As well, the Venus Pro 3 can shut the SSD down should such things as power spikes, short circuit, thunder, host power problems and any other power related issues occur, thus protecting the SSD from damage.

SSD COMPONENTS

The exterior of the Venus Pro 3 is constructed of a brushed aluminum shell with the Comay name on the front and a very detailed brand sticker on the back. A quick click on any of the pictures will display a high resolution image for your viewing pleasure.

Inside, we find the PCB with the LSI SandForce SF-2281 processor and 16 pieces of Intel 25nm 16GB synchronous NAND flash memory, eight pieces being located on each side of the PCB.

On the back of the PCB, we also find the Cap-XX HZ202 5.5v Super-capacitor which, as already described, ensures that no data is lost should a power outage occur.

Total RAW capacity of the SSD is 256GB, however, LSI SandForce over provisioning and firmware needs require a 16GB memory module for their use, reducing the unformatted capacity to the advertised 240GB.  Once formatted, 224GB of storage is available to the user.

About Les Tokar

is a technology nut and Founder of The SSD Review. His early work includes the first consumer SSD review along with MS Vista, Win 7 and SSD Optimization Guides. Les is fortunate to, not only evaluate and provide opinion on consumer and enterprise solid state storage but also, travel the world in search of new technologies and great friendships. Google+
  • jack

    tbh i was hoping this new pro version SSD would do extremely well, was really looking foward to a sandforce drive out perform the plextor m3pro. currently sandforce drives been doing pretty well with the incompressible data at over 300mb/s but thats just crystaldisk though, which shows the best possible results unlike AS SSD which shows the worst possible result.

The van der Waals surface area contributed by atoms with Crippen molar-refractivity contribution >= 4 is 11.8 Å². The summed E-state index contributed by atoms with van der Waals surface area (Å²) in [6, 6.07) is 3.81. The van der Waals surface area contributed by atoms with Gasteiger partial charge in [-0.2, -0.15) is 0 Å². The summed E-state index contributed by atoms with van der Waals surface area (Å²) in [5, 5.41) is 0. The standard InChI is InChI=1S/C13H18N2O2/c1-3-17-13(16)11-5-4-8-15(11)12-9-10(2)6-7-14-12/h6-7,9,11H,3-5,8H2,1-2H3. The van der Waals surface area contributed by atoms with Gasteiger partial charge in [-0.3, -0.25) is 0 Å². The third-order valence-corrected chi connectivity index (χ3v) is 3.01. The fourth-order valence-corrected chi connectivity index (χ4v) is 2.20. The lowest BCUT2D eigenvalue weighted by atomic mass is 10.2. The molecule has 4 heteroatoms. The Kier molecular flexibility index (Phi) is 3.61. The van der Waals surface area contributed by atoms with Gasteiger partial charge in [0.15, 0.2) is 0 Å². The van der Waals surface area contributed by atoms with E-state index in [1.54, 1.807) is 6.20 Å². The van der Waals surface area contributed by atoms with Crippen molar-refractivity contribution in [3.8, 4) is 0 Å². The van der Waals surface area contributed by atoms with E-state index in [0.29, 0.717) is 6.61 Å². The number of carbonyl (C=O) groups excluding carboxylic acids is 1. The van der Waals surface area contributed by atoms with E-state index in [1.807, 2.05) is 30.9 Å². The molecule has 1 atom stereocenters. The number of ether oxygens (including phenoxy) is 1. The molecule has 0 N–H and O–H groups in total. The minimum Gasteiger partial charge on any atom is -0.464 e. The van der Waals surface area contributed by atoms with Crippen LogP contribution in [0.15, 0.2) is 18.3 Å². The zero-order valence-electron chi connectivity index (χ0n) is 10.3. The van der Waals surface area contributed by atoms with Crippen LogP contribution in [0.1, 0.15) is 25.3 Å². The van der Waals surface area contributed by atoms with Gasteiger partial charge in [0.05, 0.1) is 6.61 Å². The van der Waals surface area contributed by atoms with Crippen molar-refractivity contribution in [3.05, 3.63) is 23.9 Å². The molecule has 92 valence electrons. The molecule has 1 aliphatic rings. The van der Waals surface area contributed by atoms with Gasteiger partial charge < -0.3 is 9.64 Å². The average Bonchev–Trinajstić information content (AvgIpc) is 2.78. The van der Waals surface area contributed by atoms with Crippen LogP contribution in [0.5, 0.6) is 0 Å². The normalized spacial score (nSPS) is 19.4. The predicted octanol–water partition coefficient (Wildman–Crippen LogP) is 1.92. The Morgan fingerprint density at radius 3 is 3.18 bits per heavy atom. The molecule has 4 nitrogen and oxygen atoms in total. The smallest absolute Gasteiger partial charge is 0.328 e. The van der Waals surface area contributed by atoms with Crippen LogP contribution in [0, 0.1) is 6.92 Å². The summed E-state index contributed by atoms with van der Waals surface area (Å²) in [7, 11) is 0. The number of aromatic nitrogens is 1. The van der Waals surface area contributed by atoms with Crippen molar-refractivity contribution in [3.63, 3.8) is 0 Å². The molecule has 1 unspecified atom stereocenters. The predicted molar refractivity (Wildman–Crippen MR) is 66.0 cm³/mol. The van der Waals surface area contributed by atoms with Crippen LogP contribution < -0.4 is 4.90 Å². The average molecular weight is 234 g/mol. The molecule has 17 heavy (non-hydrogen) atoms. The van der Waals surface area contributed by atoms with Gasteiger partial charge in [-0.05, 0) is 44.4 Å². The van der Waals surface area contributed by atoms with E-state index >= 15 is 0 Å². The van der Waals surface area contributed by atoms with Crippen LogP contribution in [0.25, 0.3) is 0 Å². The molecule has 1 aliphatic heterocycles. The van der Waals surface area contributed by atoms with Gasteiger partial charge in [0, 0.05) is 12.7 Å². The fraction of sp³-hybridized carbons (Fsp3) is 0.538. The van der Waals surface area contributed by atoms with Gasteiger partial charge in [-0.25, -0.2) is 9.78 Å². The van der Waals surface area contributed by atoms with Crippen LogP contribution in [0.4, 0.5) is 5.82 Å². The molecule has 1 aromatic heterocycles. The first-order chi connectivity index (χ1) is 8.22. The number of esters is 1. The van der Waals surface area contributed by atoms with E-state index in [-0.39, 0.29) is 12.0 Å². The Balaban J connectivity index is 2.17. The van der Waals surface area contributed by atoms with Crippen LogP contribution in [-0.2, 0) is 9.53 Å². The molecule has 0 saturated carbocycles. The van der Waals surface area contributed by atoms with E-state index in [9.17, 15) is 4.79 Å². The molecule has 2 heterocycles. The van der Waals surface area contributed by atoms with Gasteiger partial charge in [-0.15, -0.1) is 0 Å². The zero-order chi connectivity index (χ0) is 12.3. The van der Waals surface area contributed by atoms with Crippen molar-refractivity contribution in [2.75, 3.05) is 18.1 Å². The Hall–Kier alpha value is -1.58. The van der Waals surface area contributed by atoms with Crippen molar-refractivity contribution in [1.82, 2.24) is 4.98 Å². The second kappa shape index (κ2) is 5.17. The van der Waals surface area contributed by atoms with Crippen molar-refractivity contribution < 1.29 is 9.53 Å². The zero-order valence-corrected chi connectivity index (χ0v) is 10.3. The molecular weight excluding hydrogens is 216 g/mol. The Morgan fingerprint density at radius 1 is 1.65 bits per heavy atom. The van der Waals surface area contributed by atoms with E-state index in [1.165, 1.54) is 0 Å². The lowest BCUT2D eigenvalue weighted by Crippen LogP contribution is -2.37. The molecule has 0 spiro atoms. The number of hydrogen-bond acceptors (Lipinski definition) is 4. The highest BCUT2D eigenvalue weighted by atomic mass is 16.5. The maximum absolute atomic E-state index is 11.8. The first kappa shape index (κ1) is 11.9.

quite frankly the lowest results showing in AS SSD for plextorm3p are way too good, and its access time simply amazing lol. sandforced write latency usually around .18-.2 ms, just cant beat marvel/samsung controller.

    i’ll probably just wait till something* that has really good 4k speed, something a bit better than the intel 520 drives

  • dravo1

    I’ve always wondered just how much a supercap adds to the price of an SSD. I suspect very little. These should have been standard on all models, not just the enterprise ones. Just a marketing gimmick to boost prices.
    As for access time performance you have to be cautious here. A controller designer can use DRAM as a crutch to boost performance and there is always a tradeoff. In this case it’s an incrfeased risk of data corruption or loss. The large DRAM cache becomes a data integrity risk as well as performance enhancer. Hell, if you used enough DRAM you could achieve RAMDISK performance across the board.

    • Peter Buckle

      The supercap adds a few $s to the BOM, depending on the size of the cache, and whether the device/controller operates in cache protection mode (which keeps some flash memory erased and ready to accept the contents of the cache).

      As for their use of DRAM cache to speed up performance, that’s why CoreRise has used the supercap: You get all the write speed benefits of a large DRAM cache, with no loss of data integrity. The supercap acts as an internal UPS to ensure that there’s time to write all the cache contents to flash after a power loss/interruption.